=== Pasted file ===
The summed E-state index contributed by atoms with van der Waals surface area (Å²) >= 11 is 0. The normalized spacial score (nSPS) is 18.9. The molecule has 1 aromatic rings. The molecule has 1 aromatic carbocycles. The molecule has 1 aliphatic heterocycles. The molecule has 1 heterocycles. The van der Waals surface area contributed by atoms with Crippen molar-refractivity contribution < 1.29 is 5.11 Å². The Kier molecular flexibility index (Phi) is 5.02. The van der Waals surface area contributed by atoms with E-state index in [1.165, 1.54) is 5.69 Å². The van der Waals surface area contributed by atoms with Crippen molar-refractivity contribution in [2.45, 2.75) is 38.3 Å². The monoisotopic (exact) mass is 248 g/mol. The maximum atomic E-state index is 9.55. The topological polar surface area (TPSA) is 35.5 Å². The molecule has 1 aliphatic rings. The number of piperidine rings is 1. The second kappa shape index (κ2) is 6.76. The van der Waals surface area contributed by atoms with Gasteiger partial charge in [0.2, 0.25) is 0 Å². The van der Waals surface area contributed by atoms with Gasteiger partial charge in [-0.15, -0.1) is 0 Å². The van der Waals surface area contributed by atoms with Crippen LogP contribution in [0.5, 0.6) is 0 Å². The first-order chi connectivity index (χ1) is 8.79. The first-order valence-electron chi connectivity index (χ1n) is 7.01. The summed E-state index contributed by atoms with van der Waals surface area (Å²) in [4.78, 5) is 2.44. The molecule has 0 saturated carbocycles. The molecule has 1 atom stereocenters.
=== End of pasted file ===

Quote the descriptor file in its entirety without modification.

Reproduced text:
The summed E-state index contributed by atoms with van der Waals surface area (Å²) >= 11 is 0. The normalized spacial score (nSPS) is 18.9. The molecule has 1 aromatic rings. The molecule has 1 aromatic carbocycles. The molecule has 1 aliphatic heterocycles. The molecule has 1 heterocycles. The van der Waals surface area contributed by atoms with Crippen molar-refractivity contribution < 1.29 is 5.11 Å². The Kier molecular flexibility index (Phi) is 5.02. The van der Waals surface area contributed by atoms with E-state index in [1.165, 1.54) is 5.69 Å². The van der Waals surface area contributed by atoms with Crippen molar-refractivity contribution in [2.45, 2.75) is 38.3 Å². The monoisotopic (exact) mass is 248 g/mol. The maximum atomic E-state index is 9.55. The topological polar surface area (TPSA) is 35.5 Å². The molecule has 1 aliphatic rings. The number of piperidine rings is 1. The second kappa shape index (κ2) is 6.76. The van der Waals surface area contributed by atoms with Gasteiger partial charge in [0.2, 0.25) is 0 Å². The van der Waals surface area contributed by atoms with Gasteiger partial charge in [-0.15, -0.1) is 0 Å². The van der Waals surface area contributed by atoms with Crippen LogP contribution in [0.5, 0.6) is 0 Å². The first-order chi connectivity index (χ1) is 8.79. The first-order valence-electron chi connectivity index (χ1n) is 7.01. The summed E-state index contributed by atoms with van der Waals surface area (Å²) in [4.78, 5) is 2.44. The molecule has 0 saturated carbocycles. The molecule has 1 atom stereocenters.